CORPUS CHRISTI, Texas — The month of May is Asian American Pacific Islander Heritage Month. But all throughout the year, Coastal Bend residents don't have to go far or look too hard to experience the sights, sounds and even cuisine with Asian influences.
The city of Corpus Christi is home to the only Asian museum in the southern U.S.
The Texas State Museum of Asian Cultures showcases the intrigue and admiration one woman had for countries she traveled through. Her name was Billie Trimble Chandler.
"This was her private collection that the museum was started from and Mrs. Chandler opened it in 1974," Richard Hafemeister, the Director of Operations/COO of the Texas State Museum of Asian Cultures said. "It was moved to its current location (in) 1996 (and) it's expanded a lot since then."
The Asian Cultures Museum, was founded as a nonprofit organization. At the museum you can find historic figures and artifacts. Chandler's vision was to educate the public and show them the unique qualities of Asia.
"We have a really unique resource. And with that comes an opportunity and responsibility to bring that resource out to the community as much as possible." Hafemeister said. "Mark Twain said it best. You can't know the world and have healthy views of yourself and others without exploring the world and being exposed to it."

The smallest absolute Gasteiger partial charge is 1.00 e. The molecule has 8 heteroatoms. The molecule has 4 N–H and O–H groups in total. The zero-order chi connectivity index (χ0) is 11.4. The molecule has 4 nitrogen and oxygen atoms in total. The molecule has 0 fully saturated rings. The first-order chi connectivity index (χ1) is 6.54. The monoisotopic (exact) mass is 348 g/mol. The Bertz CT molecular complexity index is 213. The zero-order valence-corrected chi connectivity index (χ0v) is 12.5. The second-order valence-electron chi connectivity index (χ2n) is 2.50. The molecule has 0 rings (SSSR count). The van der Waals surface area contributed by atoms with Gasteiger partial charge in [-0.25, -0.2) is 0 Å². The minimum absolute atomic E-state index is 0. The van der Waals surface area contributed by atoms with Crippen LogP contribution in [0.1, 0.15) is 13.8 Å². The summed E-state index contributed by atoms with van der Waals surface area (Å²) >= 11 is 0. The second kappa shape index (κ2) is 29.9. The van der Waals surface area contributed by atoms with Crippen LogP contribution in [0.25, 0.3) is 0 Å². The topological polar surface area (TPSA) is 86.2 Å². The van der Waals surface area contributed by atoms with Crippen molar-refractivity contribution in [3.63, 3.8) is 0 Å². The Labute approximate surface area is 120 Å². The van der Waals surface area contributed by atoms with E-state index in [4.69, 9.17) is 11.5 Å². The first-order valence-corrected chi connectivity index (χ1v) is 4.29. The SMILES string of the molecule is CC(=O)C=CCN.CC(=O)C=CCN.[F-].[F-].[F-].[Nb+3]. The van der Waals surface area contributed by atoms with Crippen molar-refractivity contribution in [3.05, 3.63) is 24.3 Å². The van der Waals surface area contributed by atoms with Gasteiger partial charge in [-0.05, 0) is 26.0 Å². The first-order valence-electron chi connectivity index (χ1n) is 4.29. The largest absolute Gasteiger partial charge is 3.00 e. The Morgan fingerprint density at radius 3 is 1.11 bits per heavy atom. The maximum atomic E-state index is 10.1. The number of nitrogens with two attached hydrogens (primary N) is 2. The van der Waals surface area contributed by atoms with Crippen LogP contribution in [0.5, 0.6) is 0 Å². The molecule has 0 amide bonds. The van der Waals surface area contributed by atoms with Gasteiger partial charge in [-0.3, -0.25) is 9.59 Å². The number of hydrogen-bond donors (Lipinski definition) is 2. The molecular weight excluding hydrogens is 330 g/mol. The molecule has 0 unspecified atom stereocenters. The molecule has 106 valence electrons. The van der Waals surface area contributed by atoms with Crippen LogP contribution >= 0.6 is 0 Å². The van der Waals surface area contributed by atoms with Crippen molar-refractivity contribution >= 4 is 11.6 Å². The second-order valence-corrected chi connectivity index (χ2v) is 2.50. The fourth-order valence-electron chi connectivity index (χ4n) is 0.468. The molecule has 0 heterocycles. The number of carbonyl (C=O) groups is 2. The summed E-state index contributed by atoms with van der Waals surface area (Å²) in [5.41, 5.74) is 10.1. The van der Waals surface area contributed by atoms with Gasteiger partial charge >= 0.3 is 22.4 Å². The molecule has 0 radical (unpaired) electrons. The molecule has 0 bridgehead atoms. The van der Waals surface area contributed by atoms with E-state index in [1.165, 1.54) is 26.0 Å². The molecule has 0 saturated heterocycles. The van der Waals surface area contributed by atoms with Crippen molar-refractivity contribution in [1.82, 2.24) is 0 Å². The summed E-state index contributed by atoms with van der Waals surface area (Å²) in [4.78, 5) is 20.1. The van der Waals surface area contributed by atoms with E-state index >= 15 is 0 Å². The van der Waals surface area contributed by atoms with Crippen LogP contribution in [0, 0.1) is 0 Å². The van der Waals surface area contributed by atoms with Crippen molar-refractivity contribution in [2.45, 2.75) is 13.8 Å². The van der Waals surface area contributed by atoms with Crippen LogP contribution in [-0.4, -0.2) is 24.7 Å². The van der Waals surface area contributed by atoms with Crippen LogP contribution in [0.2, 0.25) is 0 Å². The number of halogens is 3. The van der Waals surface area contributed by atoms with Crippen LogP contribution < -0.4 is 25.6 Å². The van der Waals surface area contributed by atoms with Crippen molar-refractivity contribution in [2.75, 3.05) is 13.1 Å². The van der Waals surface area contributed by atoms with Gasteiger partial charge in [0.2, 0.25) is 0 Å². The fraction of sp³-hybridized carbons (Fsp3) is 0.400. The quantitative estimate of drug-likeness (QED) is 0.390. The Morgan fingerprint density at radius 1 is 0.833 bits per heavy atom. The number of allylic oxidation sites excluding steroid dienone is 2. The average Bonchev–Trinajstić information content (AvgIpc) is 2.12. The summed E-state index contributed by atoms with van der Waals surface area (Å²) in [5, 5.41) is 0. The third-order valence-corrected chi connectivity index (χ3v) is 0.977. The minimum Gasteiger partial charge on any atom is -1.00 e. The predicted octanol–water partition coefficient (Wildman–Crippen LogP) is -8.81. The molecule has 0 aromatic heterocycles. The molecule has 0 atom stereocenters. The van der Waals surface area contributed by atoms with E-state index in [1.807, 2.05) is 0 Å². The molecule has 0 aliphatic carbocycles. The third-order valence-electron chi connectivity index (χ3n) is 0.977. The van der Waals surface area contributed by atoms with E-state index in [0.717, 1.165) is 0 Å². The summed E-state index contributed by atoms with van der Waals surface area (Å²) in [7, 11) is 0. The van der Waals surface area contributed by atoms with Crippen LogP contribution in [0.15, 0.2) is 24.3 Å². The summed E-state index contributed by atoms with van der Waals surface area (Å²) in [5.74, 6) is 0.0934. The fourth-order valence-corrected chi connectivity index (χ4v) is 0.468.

Hitomi Sakakibara has the same goal in mind. She's from Japan and ended up in Corpus Christi last fall through the Japan Outreaach Initiative Program (JOI).
The JOI Program is a joint initiative of the Japan Foundation and Laurasian Institution, which brings volunteer Japanese coordinators to regions of the U.S. where Japanese culture has been less accessible.
JOI coordinators are hosted by U.S. nonprofits and educational institutions with a strong commitment to promoting learning about Japan. During the two-year program, JOI coordinators engage their American community through Japanese-themed programming—from lectures to hands-on elementary school activities to events focusing on traditional Japanese art forms.
Sakakibara is working with the Texas State Museum of Asian Cultures.
"Every time I have a workshop and event, I ask what they know about Japan. People know about anime, manga, and video games and sushi and ramen, but the Japanese culture is more about respecting each other and thinking about other people. That is more important," she said.
Sakakibara provides interactive experiences related to Japanese food, art, and culture. She plans to remain in Corpus Christi for the full length of her volunteer effort, which would be completed by the the summer of 2024. Within that timeframe, she also hopes to discover the Coastal Bend and learn more about American culture.
"Each person has a different background, history and story, and if we know and understand each other more, then it's good," she said.